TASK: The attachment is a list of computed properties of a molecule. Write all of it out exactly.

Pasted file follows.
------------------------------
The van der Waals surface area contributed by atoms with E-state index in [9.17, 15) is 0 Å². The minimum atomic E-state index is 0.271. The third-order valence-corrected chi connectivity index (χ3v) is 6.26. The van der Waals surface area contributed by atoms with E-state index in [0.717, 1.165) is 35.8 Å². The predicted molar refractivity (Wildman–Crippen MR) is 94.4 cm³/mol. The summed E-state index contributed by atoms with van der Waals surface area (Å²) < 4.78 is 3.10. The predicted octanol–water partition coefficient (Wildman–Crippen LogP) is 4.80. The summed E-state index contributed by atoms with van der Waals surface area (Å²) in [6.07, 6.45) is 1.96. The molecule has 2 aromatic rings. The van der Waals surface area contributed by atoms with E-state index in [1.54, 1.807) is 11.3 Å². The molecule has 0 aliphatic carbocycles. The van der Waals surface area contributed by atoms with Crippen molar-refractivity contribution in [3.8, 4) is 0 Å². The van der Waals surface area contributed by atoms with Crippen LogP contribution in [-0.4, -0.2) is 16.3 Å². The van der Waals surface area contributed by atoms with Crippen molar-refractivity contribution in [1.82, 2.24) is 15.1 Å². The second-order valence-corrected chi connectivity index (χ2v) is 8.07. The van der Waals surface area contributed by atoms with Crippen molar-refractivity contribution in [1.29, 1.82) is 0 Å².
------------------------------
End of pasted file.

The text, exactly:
The van der Waals surface area contributed by atoms with E-state index in [9.17, 15) is 0 Å². The minimum atomic E-state index is 0.271. The third-order valence-corrected chi connectivity index (χ3v) is 6.26. The van der Waals surface area contributed by atoms with E-state index in [0.717, 1.165) is 35.8 Å². The predicted molar refractivity (Wildman–Crippen MR) is 94.4 cm³/mol. The summed E-state index contributed by atoms with van der Waals surface area (Å²) < 4.78 is 3.10. The predicted octanol–water partition coefficient (Wildman–Crippen LogP) is 4.80. The summed E-state index contributed by atoms with van der Waals surface area (Å²) in [6.07, 6.45) is 1.96. The molecule has 2 aromatic rings. The van der Waals surface area contributed by atoms with E-state index in [1.54, 1.807) is 11.3 Å². The molecule has 0 aliphatic carbocycles. The van der Waals surface area contributed by atoms with Crippen molar-refractivity contribution in [3.8, 4) is 0 Å². The van der Waals surface area contributed by atoms with Crippen LogP contribution in [-0.4, -0.2) is 16.3 Å². The van der Waals surface area contributed by atoms with Crippen molar-refractivity contribution in [1.82, 2.24) is 15.1 Å². The second-order valence-corrected chi connectivity index (χ2v) is 8.07. The van der Waals surface area contributed by atoms with Crippen molar-refractivity contribution in [1.29, 1.82) is 0 Å².